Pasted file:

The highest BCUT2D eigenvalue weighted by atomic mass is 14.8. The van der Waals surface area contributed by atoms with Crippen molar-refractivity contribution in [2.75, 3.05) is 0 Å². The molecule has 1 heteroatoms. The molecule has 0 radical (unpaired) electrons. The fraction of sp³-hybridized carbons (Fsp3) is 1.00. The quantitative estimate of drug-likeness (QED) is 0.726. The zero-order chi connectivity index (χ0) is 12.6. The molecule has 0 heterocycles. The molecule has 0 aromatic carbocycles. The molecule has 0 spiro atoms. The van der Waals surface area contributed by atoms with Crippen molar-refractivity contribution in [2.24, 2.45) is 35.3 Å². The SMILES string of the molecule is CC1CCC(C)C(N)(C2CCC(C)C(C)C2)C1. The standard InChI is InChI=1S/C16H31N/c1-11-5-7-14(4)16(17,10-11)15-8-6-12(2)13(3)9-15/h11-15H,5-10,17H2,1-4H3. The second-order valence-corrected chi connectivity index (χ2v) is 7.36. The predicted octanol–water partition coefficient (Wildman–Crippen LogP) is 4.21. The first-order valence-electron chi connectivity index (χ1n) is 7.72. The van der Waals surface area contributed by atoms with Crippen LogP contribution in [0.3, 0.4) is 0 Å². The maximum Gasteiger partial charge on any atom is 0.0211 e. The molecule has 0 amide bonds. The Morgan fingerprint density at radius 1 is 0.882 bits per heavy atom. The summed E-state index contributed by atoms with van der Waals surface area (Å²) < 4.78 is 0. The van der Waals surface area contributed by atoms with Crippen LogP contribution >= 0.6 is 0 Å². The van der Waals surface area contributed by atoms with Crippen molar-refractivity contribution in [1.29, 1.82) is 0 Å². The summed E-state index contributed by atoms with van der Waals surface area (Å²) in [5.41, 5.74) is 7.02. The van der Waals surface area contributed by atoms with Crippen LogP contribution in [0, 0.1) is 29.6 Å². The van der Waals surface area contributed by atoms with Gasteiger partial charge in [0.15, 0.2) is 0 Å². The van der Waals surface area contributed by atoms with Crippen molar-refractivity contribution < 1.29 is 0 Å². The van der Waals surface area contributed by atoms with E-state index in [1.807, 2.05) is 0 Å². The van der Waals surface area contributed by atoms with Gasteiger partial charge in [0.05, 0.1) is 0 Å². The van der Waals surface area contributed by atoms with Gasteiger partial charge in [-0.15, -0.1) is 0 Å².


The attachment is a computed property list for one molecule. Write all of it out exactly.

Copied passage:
The highest BCUT2D eigenvalue weighted by atomic mass is 14.8. The van der Waals surface area contributed by atoms with Crippen molar-refractivity contribution in [2.75, 3.05) is 0 Å². The molecule has 1 heteroatoms. The molecule has 0 radical (unpaired) electrons. The fraction of sp³-hybridized carbons (Fsp3) is 1.00. The quantitative estimate of drug-likeness (QED) is 0.726. The zero-order chi connectivity index (χ0) is 12.6. The molecule has 0 heterocycles. The molecule has 0 aromatic carbocycles. The molecule has 0 spiro atoms. The van der Waals surface area contributed by atoms with Crippen molar-refractivity contribution in [2.24, 2.45) is 35.3 Å². The SMILES string of the molecule is CC1CCC(C)C(N)(C2CCC(C)C(C)C2)C1. The standard InChI is InChI=1S/C16H31N/c1-11-5-7-14(4)16(17,10-11)15-8-6-12(2)13(3)9-15/h11-15H,5-10,17H2,1-4H3. The second-order valence-corrected chi connectivity index (χ2v) is 7.36. The predicted octanol–water partition coefficient (Wildman–Crippen LogP) is 4.21. The first-order valence-electron chi connectivity index (χ1n) is 7.72. The van der Waals surface area contributed by atoms with Crippen LogP contribution in [0.3, 0.4) is 0 Å². The maximum Gasteiger partial charge on any atom is 0.0211 e. The molecule has 0 amide bonds. The Morgan fingerprint density at radius 1 is 0.882 bits per heavy atom. The summed E-state index contributed by atoms with van der Waals surface area (Å²) < 4.78 is 0. The van der Waals surface area contributed by atoms with Crippen LogP contribution >= 0.6 is 0 Å². The van der Waals surface area contributed by atoms with Crippen molar-refractivity contribution in [1.29, 1.82) is 0 Å². The summed E-state index contributed by atoms with van der Waals surface area (Å²) in [5.41, 5.74) is 7.02. The van der Waals surface area contributed by atoms with Crippen LogP contribution in [0, 0.1) is 29.6 Å². The van der Waals surface area contributed by atoms with Gasteiger partial charge in [0.15, 0.2) is 0 Å². The van der Waals surface area contributed by atoms with Crippen molar-refractivity contribution < 1.29 is 0 Å². The van der Waals surface area contributed by atoms with E-state index in [1.807, 2.05) is 0 Å². The van der Waals surface area contributed by atoms with Gasteiger partial charge in [0.05, 0.1) is 0 Å². The van der Waals surface area contributed by atoms with Gasteiger partial charge in [-0.15, -0.1) is 0 Å².